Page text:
The SpaceX founder's startup Neuralink has sought approval from the US Food and Drug Administration and has already tested its technology on a monkey, which was able to control a computer with its brain, Mr Musk said.
Scientists behind the project have developed a tiny implant with more than 3,000 electrodes, attached to flexible threads measuring about the tenth of the size of a hair, capable of monitoring around 1,000 neurons.
It would link up to an app, allowing users to control a mobile device, or a mouse and keyboard on a computer.
Although the technology is initially aimed at helping those with brain disorders, the 48-year-old said a brain-machine interface is needed in the future to mitigate the "existential threat of AI".
"This is something that I think is going to be really important at a civilisation level," he explained at an event in San Francisco.
"This, I think, has a very good purpose, which is to cure important diseases, and ultimately to help secure humanity's future as a civilisation, relative to AI."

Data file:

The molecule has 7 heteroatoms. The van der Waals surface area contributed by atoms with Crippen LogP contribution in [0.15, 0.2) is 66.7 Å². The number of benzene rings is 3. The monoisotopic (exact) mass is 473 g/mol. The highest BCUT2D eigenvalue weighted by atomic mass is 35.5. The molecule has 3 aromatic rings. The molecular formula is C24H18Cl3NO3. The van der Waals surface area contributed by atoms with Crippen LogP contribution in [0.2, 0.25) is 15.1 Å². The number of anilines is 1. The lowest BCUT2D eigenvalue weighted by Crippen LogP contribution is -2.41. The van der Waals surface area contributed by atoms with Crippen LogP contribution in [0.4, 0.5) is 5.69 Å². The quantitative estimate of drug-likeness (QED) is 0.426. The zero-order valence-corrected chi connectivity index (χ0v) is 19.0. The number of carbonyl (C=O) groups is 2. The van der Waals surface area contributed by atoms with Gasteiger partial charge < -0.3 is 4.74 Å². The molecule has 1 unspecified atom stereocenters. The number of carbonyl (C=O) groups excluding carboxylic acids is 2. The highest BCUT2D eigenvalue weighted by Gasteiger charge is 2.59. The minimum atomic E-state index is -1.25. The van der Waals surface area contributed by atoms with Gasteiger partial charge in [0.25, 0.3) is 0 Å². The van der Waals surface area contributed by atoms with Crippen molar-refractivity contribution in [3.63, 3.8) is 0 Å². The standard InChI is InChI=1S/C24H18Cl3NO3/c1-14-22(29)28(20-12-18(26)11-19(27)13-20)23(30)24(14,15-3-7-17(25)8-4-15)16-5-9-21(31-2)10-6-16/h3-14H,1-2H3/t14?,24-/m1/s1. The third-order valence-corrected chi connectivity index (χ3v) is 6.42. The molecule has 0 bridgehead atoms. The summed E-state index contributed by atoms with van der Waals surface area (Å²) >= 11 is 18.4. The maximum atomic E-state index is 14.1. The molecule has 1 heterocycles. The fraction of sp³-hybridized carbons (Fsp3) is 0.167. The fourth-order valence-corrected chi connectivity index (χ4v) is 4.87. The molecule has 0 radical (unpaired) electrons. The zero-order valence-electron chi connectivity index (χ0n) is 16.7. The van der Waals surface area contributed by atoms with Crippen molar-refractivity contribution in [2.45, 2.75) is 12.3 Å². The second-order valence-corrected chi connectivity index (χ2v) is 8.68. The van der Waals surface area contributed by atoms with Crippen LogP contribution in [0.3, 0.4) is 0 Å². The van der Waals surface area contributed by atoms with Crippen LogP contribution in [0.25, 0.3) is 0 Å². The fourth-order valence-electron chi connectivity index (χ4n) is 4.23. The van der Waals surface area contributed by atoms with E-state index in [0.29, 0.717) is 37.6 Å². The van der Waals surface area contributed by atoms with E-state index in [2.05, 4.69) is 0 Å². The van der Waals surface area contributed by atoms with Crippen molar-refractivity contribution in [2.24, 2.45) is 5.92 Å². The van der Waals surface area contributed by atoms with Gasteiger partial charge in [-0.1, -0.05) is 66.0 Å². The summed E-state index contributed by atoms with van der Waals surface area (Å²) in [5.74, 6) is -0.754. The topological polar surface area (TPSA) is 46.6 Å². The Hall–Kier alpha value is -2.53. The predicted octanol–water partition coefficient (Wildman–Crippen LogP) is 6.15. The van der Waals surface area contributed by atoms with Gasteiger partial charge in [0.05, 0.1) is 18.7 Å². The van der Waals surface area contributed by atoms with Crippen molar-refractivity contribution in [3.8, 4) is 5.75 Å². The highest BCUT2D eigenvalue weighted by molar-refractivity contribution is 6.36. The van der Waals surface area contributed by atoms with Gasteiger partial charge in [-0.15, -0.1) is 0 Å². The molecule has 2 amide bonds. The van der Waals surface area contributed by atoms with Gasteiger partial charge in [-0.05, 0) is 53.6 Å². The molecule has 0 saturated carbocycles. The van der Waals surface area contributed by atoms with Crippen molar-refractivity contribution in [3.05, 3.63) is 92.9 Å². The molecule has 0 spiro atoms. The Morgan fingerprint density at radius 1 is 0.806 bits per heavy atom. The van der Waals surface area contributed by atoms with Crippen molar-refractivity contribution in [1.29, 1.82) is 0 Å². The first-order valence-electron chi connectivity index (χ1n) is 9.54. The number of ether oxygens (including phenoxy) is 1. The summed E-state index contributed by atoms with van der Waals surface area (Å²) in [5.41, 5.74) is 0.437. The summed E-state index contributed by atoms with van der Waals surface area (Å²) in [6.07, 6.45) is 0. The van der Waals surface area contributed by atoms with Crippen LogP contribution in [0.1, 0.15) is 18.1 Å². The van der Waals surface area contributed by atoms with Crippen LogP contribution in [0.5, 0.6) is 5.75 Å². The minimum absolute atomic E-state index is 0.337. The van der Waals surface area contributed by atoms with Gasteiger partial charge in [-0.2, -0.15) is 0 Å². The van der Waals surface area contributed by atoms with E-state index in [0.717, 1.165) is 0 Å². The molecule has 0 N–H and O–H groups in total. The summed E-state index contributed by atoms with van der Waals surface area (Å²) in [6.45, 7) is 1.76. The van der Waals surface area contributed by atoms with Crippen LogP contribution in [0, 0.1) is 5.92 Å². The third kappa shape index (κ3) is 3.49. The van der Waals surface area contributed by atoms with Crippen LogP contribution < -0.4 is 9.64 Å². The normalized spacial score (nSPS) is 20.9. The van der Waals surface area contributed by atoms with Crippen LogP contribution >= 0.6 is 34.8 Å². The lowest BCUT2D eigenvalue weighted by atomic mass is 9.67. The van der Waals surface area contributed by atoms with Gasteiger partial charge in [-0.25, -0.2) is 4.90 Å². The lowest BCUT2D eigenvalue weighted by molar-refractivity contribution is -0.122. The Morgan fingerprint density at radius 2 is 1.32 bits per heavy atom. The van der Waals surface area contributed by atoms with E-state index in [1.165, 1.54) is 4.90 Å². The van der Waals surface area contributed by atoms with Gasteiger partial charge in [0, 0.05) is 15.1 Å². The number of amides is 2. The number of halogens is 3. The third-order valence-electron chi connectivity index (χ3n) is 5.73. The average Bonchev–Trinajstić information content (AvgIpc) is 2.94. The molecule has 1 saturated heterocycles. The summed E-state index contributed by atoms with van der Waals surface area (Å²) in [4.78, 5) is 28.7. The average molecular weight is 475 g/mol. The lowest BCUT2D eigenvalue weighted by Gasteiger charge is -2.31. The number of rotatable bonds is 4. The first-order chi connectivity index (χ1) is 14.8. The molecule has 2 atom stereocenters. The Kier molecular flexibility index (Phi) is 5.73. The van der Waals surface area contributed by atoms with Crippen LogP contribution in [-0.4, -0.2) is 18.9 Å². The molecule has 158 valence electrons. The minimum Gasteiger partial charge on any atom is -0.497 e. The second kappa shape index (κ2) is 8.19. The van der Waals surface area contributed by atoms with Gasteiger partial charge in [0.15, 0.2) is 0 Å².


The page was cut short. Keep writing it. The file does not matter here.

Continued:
Neuralink is "aspirationally" aiming to implant the device in a human patient by the end of next year.
However, the entrepreneur warned that there was still much work to do, saying that the main purpose of the event was to recruit more staff.
"There is an incredible amount we can do to solve brain disorders, damage, and all this will occur quite slowly, so I do want to emphasise that it's not going to be like, suddenly Neuralink will have this incredible neural lace and start taking over people's brains," he said.
"The overarching objective is to make the future better, aspirationally, and to hopefully not pave the road to hell with good intentions."